Tech groups sound alarm over UN Internet treaty resolution

Technology trade groups that represent Google, Facebook and Microsoft on Wednesday sounded alarm over a treaty resolution that would let a United Nations agency play a more active role in future Internet policy discussions.

The resolution is being considered at a conference hosted by the U.N. International Telecommunications Union (ITU) in Dubai, where the U.S. delegation has battled against efforts to include Internet-related provisions in the treaty. 

TechNet, TechAmerica, the Computer and Communications Industry Association and The Internet Association argued that the ITU should be excluded from decisions regarding the governance of the Internet. They urged countries to block the resolution from being included in final text of the U.N. treaty.

"If the future governance of the Internet were in the hands of a statutory international body, there is no doubt that more autocratic countries would attempt to undermine the multiple underpinnings that ensure Internet freedom," said TechAmerica President Shawn Osborne in a statement. "Allowing the U.N. or any other authority to regulate the Internet makes it subject to the political whims of those actors that may seek to stifle the spread of free speech and clamp down on Internet commerce."

The Internet Association CEO Michael Beckerman called on the Internet community "to join together to stop this imminent threat to Internet freedom." The trade association represents Google, Yahoo, eBay and Facebook. Google, in particular, has publicly spoken out against the conference and warned that some treaty proposals could increase online censorship.

The tech industry's concerns come after the chairman of the treaty conference asked delegates to show whether they supported the Internet resolution in the early hours of Thursday, after delegates had spent hours negotiating measures in the treaty. Conference Chairman Mohamed al-Ghanim said he wanted "to have a feel of the room" on the Internet resolution, according to a conference transcript.

The conference chairman said "the majority is with having the resolution" in the treaty after surveying the room. Although al-Ghanim later clarified that the action was not an official vote, conference observers were still confused about whether the resolution was adopted, according to digital advocacy group Access, which posted a copy of the draft resolution to its blog.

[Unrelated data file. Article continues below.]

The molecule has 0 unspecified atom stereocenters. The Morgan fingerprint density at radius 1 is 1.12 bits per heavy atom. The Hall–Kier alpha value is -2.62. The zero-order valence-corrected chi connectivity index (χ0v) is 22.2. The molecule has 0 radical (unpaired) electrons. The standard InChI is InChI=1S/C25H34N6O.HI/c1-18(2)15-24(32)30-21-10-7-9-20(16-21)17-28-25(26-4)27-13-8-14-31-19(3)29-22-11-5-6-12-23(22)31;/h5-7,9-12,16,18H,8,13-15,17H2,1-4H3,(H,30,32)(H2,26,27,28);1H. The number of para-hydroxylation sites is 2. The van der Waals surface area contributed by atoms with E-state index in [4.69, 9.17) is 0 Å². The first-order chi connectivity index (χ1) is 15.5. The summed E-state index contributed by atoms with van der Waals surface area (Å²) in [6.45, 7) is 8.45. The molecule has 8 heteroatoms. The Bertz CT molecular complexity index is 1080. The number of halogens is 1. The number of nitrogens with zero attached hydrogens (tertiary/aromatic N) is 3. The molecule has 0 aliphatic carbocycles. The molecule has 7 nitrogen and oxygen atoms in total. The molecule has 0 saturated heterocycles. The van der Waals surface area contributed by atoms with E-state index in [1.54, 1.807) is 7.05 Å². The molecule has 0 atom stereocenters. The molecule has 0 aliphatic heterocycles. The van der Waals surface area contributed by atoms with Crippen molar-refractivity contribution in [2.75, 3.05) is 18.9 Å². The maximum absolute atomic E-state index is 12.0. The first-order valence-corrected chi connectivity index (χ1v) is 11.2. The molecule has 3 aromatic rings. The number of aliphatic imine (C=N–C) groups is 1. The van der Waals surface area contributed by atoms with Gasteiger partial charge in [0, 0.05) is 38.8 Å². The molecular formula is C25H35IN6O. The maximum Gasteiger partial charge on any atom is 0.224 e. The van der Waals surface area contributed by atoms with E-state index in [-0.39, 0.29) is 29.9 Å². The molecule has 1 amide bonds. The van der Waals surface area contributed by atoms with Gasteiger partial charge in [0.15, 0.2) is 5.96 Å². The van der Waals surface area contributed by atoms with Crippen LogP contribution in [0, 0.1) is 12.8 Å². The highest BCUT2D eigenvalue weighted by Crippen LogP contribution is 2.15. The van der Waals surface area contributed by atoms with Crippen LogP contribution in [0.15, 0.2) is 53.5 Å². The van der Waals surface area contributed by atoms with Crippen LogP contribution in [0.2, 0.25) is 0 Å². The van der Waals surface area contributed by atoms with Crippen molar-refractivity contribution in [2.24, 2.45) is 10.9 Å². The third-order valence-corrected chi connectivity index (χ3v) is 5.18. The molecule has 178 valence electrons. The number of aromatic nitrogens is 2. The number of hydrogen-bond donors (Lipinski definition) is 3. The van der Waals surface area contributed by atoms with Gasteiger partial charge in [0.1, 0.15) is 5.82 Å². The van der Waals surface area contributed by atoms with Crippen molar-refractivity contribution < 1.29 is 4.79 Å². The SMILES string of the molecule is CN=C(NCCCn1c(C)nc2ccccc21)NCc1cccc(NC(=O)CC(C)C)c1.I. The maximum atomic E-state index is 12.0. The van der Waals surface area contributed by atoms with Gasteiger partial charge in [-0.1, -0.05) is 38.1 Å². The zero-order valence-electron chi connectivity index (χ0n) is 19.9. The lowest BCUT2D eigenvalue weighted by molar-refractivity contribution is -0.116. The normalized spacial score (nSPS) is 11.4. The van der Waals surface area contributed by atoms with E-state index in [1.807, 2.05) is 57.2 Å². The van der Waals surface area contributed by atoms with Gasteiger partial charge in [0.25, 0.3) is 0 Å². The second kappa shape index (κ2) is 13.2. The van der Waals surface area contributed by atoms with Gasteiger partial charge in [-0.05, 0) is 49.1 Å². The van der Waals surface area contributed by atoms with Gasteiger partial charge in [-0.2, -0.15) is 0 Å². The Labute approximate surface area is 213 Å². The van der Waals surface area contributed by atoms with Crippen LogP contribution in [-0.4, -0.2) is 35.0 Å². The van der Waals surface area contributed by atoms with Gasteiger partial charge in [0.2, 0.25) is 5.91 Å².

ITU spokesman Paul Conneally told reporters on Thursday that a vote did not take place and the conference chairman was "merely taking a temperature of the room." Conneally also stressed that the Internet resolution is nonbinding and has not been formally included in the treaty.

But critics say the measure is still troublesome and should be rejected.

While resolutions may be nonbinding, TechNet CEO Rey Ramsey warned in a statement that the ITU secretary-general "might treat them as binding, which effectively creates a dangerous mandate for the ITU to continue to hold discussions about Internet policy into the future."

"Millions of people all around the world have said that they don't want the ITU involved in the Internet, but that's exactly what this resolution opens the door to," Ramsey said.

Time is running out for the ITU to get consensus from member states on proposed updates to the treaty, which will set rules for how countries handle international telecommunications traffic. The conference is set to wrap up on Friday.

The U.S. delegation, led by Ambassador Terry Kramer, has spent the past two weeks fighting against provisions that would expand the scope of the treaty to the Internet. White House officials this week warned that the U.S. would not support the treaty if it included new Internet regulations, arguing that it could "legitimize more state control over online content."

—This post was updated at 12:44 p.m.